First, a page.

Then one young wolf observed a seal in the water and followed it as it swam slowly in the direction of my house, the seal observing the wolf with an equivalent amount of curiosity. They were only 60 feet away from me when the wolf realized that the rest of the clan had left and that he’d better rush to catch up with them.

At the time, my notes were imbued with awe:

“They melted into the shadows of the forest that morning, in the place where, not long ago I had seen a bear. And they faded so sublimely that it’s no wonder they seem mythical. Illusions come in many forms and on many planes, and this illusion – this two-hour illusion – had for some reason chosen the plane of my ‘reality’ to take place. The honour will stay with me.”

Since that time, I have seen the wolves on many occasions. Once, at an extremely low tide, two of them squelched down to the water’s edge by the house, barely fifteen feet from me as I squatted, motionless, on the doorsill. Other times they have appeared to me audibly as mournful songs in the moonlight.

Last winter, a nearby family lost a dog to marauding wolves; their other dog survived, but was badly hurt. Then, in the spring of that year, my neighbour’s dog was attacked by a wolf.

The dog, Cleo, had been roaming the island behind the two floathouses, which were tied together at the time. A small dog of blue heeler and pitbull parentage, she obviously found the notion of survival challenging. I say this because she had spent the better part of that morning barking in the forest, the wilderness equivalent of announcing “Free Hot-dogs!” over a loudspeaker at a ball game. I had already shouted into the bush in the hopes of calling her back or quieting her, but that hadn’t worked. When I heard a loud scuffle, I presumed she was chasing something, but it didn’t take long to realize that, in fact, something was chasing her. Fortunately she maintained her homing instinct and I was already preparing the boat when she barrelled out onto the shore with a young-looking wolf biting the scruff of her neck.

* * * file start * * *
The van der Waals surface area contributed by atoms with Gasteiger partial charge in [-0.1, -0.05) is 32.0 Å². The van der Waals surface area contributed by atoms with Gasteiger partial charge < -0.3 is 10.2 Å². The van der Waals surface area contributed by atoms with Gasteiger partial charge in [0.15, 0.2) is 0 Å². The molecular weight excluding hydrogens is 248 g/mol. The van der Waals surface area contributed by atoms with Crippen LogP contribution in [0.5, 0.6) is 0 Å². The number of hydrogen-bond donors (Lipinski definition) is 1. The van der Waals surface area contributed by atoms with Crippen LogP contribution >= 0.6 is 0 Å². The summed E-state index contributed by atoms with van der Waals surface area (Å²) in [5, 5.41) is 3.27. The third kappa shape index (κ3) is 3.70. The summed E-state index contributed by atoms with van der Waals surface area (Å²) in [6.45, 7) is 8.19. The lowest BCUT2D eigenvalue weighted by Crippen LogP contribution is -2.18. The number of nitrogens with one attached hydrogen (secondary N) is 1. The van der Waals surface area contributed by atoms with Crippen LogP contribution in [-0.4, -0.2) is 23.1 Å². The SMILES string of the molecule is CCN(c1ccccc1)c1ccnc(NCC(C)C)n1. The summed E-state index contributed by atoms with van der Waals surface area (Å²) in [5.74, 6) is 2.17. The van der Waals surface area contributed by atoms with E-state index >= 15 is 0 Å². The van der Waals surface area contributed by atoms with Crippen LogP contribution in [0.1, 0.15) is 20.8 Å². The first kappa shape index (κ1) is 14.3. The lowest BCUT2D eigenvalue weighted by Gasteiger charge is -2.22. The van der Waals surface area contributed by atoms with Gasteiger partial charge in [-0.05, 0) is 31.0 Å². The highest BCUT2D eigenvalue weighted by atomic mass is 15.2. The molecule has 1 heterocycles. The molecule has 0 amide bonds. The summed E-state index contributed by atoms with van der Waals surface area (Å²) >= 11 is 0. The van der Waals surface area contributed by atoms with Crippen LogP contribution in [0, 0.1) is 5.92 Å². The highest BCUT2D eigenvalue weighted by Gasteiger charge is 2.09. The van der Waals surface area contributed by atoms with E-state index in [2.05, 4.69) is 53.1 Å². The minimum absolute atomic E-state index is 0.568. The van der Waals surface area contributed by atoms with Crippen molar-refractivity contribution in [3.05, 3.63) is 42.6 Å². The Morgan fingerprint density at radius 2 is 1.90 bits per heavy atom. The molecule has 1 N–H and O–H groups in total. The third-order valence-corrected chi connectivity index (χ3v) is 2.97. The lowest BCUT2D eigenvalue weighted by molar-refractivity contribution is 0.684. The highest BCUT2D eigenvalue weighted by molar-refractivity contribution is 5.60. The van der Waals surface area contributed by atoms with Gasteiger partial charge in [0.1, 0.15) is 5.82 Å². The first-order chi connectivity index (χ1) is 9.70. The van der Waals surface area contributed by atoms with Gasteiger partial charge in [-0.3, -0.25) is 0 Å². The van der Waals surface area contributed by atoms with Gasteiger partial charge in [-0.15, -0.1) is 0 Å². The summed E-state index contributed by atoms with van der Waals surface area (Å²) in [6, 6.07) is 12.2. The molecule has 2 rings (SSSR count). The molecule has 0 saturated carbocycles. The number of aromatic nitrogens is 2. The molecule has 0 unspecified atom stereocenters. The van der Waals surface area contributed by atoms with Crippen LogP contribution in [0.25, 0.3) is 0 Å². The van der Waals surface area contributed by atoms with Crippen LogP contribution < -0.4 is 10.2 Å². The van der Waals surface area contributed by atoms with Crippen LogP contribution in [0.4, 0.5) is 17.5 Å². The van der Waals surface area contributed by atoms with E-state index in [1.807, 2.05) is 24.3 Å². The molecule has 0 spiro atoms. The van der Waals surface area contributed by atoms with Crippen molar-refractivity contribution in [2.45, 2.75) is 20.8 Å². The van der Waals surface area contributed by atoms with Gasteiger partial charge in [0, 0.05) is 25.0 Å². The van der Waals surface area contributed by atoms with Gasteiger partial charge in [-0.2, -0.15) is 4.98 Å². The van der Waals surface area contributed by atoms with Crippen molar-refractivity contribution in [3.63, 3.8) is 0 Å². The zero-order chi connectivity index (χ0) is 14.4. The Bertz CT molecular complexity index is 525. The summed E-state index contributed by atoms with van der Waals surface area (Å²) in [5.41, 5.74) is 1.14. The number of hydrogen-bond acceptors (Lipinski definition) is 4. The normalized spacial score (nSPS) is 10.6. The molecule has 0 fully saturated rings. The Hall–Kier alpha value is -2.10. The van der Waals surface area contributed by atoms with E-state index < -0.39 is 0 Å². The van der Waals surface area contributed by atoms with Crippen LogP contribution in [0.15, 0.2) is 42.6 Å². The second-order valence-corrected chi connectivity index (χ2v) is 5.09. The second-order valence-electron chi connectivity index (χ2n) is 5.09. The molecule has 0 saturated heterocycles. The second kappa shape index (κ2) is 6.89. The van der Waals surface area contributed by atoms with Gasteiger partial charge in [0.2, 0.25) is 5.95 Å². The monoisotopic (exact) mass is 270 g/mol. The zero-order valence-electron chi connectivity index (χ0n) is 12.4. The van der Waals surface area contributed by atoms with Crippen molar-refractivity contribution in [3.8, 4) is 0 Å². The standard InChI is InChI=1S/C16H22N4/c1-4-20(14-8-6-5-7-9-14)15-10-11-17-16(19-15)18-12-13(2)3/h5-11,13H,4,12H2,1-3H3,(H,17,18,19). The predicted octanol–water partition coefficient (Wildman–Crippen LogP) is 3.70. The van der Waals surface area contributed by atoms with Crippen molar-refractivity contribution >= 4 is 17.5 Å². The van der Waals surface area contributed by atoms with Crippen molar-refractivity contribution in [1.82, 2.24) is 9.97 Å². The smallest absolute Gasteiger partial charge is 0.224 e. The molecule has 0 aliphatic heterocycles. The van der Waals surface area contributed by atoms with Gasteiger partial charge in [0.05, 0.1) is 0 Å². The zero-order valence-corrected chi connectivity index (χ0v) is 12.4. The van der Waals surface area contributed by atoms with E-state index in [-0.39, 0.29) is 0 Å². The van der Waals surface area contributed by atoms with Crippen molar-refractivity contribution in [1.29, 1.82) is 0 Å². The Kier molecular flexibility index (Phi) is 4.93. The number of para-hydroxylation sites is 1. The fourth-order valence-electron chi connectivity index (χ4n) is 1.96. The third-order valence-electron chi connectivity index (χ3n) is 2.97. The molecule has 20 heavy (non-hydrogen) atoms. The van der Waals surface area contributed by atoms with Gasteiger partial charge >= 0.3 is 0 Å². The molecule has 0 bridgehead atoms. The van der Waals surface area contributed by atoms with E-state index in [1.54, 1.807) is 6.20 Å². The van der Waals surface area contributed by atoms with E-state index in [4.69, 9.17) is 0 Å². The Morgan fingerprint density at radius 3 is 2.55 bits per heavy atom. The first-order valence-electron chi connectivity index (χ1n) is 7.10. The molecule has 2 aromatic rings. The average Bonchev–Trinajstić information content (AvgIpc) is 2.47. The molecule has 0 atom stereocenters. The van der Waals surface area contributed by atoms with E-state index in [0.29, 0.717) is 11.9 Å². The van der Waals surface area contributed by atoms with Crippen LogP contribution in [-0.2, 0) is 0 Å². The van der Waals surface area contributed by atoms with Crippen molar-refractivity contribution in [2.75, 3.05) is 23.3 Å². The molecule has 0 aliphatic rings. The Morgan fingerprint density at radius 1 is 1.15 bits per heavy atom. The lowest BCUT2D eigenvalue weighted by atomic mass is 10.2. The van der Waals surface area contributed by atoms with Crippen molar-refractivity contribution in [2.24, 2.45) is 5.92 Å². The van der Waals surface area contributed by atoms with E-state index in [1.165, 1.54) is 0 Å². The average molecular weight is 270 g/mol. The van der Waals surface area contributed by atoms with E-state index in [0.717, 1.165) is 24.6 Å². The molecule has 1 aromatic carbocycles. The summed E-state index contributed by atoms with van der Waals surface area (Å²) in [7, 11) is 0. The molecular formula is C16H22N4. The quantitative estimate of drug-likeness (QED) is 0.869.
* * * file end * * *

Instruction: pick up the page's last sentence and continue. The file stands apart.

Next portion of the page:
The two of them screeched to a halt when I stood up in the boat and yelled, Cleo then managing to scuttle to the water’s edge, a bare ten feet from me. For almost thirty seconds the wolf stood, hesitating, yellow eyes flicking back and forth between Cleo and me. Then my own dog spoke. It wasn’t a loud bark, but it was deep and intent, similar to the warning bark that wolves themselves sometimes use. Standing up on the dock, Sitka was clearly larger than the wolf, a fact that seemed to tip the scales of decision. The wolf retreated, but reluctantly, looking back often as I pushed the boat to the shore and picked up its trembling domestic cousin.

Apart from a few scratches and being covered with saliva, Cleo was remarkably unscathed. As I examined her I kept an eye on the forest, following the crashing noises. The tide was low enough for the wolf to leave the way it had come, across the mudflats to the main shoreline. After it crossed over I continued watching, still waiting for another wolf that I felt sure was nearby. Sure enough. Ten minutes later, it too slunk across the mud, furtive and quick, like a curl of smoke.